TAMPA — As he rebuilds the leadership ranks of the Hillsborough County School District, superintendent Addison Davis is losing two top administrators, each with decades of experience and strong reputations around the state.
Jenna Hodgens, who oversaw the district’s charter schools office during that sector’s boom years, has taken a job at the Clerk of Courts, working for newly elected county clerk and former School Board member Cindy Stuart as senior director of government relations. In that new setting, Hodgens joins other former district staffers Bonnie Lambert, who was a special assistant to the superintendent, and MaryLou Whaley, who was director of community engagement and philanthropy.
More recently, chief financial officer Gretchen Saunders disclosed she has taken the chief financial officer’s position for the St. Johns County School District.
Hodgens, 58, joined the school district in 1985. She worked in the charter schools office for most of those years, rising to the level of general director. Under her direction, the office tracked legislation affecting charter schools, which are publicly funded but independently managed, and directed their applications, openings and, in some cases, closings.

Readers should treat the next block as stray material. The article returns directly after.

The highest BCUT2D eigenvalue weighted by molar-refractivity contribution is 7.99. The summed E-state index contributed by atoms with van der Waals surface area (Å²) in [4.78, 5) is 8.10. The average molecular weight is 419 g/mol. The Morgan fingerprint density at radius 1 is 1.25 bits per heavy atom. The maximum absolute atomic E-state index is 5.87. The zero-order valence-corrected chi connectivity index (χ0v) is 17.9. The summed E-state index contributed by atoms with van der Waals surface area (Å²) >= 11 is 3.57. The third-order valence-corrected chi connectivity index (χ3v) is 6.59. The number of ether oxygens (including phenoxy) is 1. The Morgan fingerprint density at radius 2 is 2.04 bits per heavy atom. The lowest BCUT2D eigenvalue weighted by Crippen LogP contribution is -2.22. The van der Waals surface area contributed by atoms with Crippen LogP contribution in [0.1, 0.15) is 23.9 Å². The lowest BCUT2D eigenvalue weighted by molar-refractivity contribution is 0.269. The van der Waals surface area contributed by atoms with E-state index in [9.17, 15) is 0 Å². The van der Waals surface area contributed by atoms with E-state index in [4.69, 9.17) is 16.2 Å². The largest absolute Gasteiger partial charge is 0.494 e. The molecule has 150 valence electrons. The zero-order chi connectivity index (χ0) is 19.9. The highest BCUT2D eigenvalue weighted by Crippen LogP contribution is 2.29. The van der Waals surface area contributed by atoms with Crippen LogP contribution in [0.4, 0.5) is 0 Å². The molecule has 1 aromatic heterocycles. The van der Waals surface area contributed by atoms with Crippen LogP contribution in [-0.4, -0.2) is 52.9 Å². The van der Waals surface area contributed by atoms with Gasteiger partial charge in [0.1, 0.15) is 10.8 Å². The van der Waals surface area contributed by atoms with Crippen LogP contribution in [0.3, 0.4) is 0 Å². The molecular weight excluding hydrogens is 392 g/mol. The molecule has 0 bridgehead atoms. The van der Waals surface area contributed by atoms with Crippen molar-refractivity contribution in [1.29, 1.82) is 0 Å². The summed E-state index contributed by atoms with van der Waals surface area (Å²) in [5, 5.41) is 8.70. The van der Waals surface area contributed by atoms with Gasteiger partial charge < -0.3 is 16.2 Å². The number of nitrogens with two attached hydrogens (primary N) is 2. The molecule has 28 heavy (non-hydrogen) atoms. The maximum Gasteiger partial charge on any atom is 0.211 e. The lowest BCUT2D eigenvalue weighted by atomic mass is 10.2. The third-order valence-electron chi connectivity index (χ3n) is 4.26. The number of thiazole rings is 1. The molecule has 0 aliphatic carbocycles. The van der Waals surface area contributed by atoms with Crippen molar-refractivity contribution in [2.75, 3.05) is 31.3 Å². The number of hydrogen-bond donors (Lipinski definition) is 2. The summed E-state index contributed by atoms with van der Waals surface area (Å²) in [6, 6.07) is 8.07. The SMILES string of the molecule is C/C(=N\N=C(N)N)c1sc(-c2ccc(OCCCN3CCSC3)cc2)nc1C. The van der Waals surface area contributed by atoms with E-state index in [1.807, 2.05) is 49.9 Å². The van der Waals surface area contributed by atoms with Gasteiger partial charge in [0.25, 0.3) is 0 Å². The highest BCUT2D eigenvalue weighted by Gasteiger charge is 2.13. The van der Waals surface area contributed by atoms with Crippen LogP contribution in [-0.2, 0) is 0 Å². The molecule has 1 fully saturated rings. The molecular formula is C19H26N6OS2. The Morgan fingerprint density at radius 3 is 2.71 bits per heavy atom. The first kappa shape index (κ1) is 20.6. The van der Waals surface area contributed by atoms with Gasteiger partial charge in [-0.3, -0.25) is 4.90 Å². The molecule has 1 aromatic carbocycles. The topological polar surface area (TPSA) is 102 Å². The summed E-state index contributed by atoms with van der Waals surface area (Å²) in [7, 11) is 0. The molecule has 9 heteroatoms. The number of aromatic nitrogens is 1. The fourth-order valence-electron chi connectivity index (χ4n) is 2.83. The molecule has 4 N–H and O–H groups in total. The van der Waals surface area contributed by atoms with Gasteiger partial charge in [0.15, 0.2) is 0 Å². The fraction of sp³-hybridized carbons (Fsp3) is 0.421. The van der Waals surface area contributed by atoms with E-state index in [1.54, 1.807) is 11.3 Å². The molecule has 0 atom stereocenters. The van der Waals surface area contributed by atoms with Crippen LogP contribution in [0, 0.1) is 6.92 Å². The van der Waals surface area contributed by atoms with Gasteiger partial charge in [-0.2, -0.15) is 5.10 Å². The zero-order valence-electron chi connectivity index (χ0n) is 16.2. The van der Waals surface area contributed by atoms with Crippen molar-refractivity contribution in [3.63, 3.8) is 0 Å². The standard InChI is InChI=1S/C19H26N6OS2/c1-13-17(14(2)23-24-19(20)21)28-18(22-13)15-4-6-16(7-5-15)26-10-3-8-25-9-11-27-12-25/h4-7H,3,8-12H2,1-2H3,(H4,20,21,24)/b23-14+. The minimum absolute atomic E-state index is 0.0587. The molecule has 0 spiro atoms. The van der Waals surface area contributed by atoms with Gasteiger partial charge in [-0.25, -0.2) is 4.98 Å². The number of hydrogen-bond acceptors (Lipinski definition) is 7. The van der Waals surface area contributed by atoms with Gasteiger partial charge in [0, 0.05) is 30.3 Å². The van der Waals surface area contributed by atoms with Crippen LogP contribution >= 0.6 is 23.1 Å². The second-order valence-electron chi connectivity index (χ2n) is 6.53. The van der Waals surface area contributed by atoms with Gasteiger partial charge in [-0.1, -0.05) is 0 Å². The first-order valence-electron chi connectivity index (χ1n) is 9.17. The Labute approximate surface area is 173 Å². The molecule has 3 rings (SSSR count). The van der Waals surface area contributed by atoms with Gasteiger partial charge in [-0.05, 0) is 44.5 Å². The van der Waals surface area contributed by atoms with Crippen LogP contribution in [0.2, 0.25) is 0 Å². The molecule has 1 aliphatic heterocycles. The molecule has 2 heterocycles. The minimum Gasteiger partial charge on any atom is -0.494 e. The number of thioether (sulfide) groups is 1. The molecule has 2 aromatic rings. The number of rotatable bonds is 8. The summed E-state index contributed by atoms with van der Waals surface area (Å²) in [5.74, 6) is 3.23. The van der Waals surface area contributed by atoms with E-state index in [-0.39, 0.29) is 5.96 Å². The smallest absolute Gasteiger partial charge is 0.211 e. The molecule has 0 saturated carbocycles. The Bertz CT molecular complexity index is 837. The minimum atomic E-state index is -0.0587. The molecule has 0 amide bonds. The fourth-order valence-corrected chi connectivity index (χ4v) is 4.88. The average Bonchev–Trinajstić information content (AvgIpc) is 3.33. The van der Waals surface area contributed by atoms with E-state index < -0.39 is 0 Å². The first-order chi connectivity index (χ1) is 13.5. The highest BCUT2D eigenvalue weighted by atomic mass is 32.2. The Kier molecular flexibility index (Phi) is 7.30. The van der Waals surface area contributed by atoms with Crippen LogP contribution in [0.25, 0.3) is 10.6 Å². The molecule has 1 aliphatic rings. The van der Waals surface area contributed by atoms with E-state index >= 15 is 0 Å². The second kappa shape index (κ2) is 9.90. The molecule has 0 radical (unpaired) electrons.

Saunders, 53, joined the district in 1996, coming from a financial job in tiny Hardee County. In Hillsborough, she oversaw financial reporting in an organization with combined budgets exceeding $3 billion a year.
Both women were controversial in some circles. Critics of charter schools accused Hodgens of being too helpful to schools that were siphoning students and resources from the traditional public school system. Hodgens said it was her responsibility to make sure the schools were well run, as ultimately all of the students are the district’s responsibility.
Saunders was caught in the crossfire when, on two occasions, the School Board was surprised to learn about sharp declines in its reserve funds. Saunders said Friday that it was always a challenge, given the immense complexity of school funding matters, to make sure the public and board were fully informed about finances.
“I was always thinking, what could I have done differently to communicate and make it easier, how can I make things better every day, how can I get information out there?” she said. “What I’m proud of is being with the students, helping to lift the students to go further, because they’re our future.”
Despite those issues, Hodgens and Saunders were also highly respected for their expertise. Hodgens was named president of the Florida Association of Charter School Authorizers. Saunders is chairwoman of the Florida School Finance Council.
Hodgens left in November and Saunders said her last day is Jan. 1. The district has not named their replacements.